Growing Food at Loyola
Composting at Loyola University Chicago
Composting is an essential part of living a sustainable life, and here is why you should do it.
The Importance of Bird Watching
Loyola University Chicago graduate student Amaechi Ugwu created this short documentary for the final project of his film class about Fr. Mitten's interest in bird conservation.
Tap Water Challenge
As part of our civic engagement project we decided to conduct our own Tap Water Challenge which encourages participants to try and taste the difference between tap and bottled water.
Office of Sustainability
A quick animated video showing the value of Loyola's sustainability efforts.
What is unique about the program we have here at Loyola is that we're in a very urban environment, we have an urban campus and yet we're doing very progressive environmental activities on campus that are significantly lowering our carbon footprint.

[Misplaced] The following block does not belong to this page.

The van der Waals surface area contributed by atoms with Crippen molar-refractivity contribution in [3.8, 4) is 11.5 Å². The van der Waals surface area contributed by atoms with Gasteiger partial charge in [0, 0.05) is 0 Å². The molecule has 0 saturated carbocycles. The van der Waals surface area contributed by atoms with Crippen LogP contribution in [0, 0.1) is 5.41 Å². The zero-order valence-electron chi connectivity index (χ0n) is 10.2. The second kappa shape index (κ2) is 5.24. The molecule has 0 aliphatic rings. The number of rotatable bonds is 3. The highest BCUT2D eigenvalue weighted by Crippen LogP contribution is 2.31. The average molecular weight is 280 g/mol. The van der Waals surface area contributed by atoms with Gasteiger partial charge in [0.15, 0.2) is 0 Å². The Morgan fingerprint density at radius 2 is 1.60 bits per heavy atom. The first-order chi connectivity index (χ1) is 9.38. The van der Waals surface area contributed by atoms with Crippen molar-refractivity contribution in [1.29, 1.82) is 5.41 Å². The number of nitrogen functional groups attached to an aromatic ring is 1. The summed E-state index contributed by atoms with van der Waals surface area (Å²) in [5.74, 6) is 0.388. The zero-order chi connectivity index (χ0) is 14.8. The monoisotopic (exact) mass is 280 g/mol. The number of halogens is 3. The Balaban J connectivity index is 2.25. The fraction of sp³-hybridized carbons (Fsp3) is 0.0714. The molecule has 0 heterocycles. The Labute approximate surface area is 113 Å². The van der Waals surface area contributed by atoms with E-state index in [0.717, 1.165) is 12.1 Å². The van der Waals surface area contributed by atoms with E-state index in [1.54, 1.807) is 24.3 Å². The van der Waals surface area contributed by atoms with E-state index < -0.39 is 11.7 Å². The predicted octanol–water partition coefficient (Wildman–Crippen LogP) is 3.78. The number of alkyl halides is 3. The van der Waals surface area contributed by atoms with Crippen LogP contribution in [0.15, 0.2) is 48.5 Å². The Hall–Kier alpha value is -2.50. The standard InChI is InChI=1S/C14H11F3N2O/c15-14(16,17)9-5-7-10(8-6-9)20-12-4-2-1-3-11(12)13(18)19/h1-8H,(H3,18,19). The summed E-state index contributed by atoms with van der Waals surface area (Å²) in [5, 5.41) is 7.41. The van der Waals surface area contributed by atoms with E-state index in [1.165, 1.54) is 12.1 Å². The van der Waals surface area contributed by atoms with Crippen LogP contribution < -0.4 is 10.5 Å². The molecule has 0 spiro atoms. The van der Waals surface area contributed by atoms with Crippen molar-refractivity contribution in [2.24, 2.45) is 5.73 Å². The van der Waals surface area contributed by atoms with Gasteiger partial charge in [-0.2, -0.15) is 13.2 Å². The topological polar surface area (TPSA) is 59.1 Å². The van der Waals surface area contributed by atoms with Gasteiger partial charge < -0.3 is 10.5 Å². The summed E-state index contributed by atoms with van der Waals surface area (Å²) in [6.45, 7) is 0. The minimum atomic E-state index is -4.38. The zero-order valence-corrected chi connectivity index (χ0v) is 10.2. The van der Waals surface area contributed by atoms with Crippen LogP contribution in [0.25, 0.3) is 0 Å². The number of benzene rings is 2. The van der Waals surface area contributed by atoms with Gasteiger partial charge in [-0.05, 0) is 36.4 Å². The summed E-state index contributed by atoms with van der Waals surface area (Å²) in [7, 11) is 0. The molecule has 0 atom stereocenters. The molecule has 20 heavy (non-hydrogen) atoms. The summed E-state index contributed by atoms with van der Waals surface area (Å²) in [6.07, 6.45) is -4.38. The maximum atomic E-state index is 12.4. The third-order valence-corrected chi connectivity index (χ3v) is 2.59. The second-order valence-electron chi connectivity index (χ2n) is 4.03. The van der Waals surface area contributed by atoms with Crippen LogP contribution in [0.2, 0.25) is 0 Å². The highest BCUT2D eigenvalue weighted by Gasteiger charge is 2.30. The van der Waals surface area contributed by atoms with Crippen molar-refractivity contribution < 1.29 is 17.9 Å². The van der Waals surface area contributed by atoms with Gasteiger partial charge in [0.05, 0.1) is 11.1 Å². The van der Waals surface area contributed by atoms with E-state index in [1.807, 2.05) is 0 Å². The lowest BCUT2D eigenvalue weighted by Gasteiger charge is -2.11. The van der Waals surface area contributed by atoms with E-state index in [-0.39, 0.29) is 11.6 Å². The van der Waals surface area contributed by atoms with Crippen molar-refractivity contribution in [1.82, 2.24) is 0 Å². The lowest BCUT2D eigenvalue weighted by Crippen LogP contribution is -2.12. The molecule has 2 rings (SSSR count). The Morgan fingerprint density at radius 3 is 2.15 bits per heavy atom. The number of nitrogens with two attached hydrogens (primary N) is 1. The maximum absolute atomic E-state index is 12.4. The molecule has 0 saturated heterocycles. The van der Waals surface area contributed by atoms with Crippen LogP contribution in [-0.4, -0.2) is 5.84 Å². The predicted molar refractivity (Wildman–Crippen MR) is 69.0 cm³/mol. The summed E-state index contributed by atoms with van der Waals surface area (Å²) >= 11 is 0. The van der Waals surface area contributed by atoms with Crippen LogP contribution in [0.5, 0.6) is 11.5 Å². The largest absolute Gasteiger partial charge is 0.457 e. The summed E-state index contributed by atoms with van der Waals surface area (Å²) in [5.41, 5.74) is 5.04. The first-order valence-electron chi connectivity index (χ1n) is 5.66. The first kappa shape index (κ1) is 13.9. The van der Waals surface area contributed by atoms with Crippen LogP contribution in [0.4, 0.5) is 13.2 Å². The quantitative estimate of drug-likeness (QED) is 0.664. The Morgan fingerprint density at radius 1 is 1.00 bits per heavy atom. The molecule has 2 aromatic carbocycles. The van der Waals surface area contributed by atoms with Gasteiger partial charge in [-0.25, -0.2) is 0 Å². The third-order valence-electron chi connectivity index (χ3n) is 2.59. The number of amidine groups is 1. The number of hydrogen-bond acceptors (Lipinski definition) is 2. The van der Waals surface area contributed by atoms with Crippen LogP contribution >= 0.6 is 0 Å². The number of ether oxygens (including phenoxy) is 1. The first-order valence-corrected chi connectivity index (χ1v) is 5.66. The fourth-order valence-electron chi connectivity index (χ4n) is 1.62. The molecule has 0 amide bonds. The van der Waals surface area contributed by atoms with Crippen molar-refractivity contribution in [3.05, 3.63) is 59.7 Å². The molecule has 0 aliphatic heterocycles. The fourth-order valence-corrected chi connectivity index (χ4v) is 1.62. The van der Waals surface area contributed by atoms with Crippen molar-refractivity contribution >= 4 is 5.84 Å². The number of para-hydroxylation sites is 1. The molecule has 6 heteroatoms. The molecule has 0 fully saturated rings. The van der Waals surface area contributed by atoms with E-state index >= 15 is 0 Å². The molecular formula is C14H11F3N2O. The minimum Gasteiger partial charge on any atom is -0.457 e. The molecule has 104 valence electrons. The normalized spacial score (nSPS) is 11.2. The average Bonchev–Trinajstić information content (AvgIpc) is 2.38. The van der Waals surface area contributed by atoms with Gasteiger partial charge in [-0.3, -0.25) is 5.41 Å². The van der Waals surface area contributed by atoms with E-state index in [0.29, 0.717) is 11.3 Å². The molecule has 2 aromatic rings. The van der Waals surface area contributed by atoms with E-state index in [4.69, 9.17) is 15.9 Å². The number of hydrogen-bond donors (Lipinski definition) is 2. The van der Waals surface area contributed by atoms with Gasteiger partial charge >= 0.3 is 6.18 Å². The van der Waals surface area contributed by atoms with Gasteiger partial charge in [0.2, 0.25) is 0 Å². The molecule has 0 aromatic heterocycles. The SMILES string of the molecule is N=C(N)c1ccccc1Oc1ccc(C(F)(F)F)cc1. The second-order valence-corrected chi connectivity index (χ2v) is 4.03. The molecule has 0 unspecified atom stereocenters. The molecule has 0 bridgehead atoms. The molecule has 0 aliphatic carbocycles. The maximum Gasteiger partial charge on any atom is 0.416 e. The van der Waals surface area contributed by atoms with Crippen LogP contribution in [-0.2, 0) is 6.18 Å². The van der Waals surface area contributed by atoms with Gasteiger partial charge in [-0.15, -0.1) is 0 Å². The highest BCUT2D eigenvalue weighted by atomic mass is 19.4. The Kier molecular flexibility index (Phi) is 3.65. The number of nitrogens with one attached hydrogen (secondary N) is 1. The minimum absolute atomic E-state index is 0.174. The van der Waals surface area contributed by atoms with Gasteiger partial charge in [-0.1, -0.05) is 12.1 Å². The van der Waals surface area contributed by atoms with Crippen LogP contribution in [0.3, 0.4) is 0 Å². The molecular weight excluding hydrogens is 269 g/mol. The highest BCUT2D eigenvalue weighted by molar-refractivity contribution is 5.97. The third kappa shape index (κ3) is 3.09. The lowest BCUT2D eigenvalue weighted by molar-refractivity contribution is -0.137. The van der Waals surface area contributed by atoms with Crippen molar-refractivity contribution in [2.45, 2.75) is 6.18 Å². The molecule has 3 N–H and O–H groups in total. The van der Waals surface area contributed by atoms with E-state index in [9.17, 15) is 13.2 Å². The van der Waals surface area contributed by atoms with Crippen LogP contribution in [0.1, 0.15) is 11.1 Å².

At Loyola's Retreat & Ecology Campus, students can take an ecology laboratory course and experience nature as their classroom.
Sowing the Seeds of Change
The new Institute of Environmental Sustainability at Loyola University Chicago combines academics and research with sustainable agriculture and community living. And it does it all in one amazing facility.